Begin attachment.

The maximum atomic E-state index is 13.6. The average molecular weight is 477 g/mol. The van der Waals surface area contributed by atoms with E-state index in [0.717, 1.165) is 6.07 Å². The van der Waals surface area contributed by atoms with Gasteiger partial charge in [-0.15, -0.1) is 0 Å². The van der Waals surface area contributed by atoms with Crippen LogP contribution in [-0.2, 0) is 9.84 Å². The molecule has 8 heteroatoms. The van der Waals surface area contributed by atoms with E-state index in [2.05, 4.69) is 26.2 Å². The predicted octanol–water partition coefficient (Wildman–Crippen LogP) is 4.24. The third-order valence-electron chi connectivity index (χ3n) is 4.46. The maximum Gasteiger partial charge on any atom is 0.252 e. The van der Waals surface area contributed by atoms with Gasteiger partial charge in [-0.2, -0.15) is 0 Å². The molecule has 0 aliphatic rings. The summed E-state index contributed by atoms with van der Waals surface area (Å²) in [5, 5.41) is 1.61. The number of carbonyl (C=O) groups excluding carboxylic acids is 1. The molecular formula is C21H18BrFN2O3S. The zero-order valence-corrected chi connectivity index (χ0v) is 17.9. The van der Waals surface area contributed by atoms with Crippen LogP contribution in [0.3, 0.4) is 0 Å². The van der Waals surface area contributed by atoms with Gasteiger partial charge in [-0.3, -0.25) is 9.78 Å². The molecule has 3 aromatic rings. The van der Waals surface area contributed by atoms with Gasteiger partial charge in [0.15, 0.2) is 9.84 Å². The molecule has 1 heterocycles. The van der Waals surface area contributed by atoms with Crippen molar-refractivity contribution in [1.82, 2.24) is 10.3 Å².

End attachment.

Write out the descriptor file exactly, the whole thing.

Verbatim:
The maximum atomic E-state index is 13.6. The average molecular weight is 477 g/mol. The van der Waals surface area contributed by atoms with E-state index in [0.717, 1.165) is 6.07 Å². The van der Waals surface area contributed by atoms with Gasteiger partial charge in [-0.15, -0.1) is 0 Å². The van der Waals surface area contributed by atoms with Crippen LogP contribution in [-0.2, 0) is 9.84 Å². The molecule has 8 heteroatoms. The van der Waals surface area contributed by atoms with E-state index in [2.05, 4.69) is 26.2 Å². The predicted octanol–water partition coefficient (Wildman–Crippen LogP) is 4.24. The third-order valence-electron chi connectivity index (χ3n) is 4.46. The maximum Gasteiger partial charge on any atom is 0.252 e. The van der Waals surface area contributed by atoms with Gasteiger partial charge in [-0.2, -0.15) is 0 Å². The molecule has 0 aliphatic rings. The summed E-state index contributed by atoms with van der Waals surface area (Å²) in [5, 5.41) is 1.61. The number of carbonyl (C=O) groups excluding carboxylic acids is 1. The molecular formula is C21H18BrFN2O3S. The zero-order valence-corrected chi connectivity index (χ0v) is 17.9. The van der Waals surface area contributed by atoms with Crippen LogP contribution in [0.3, 0.4) is 0 Å². The van der Waals surface area contributed by atoms with Gasteiger partial charge in [-0.3, -0.25) is 9.78 Å². The molecule has 3 aromatic rings. The van der Waals surface area contributed by atoms with Gasteiger partial charge in [0.15, 0.2) is 9.84 Å². The molecule has 1 heterocycles. The van der Waals surface area contributed by atoms with Crippen molar-refractivity contribution in [1.82, 2.24) is 10.3 Å².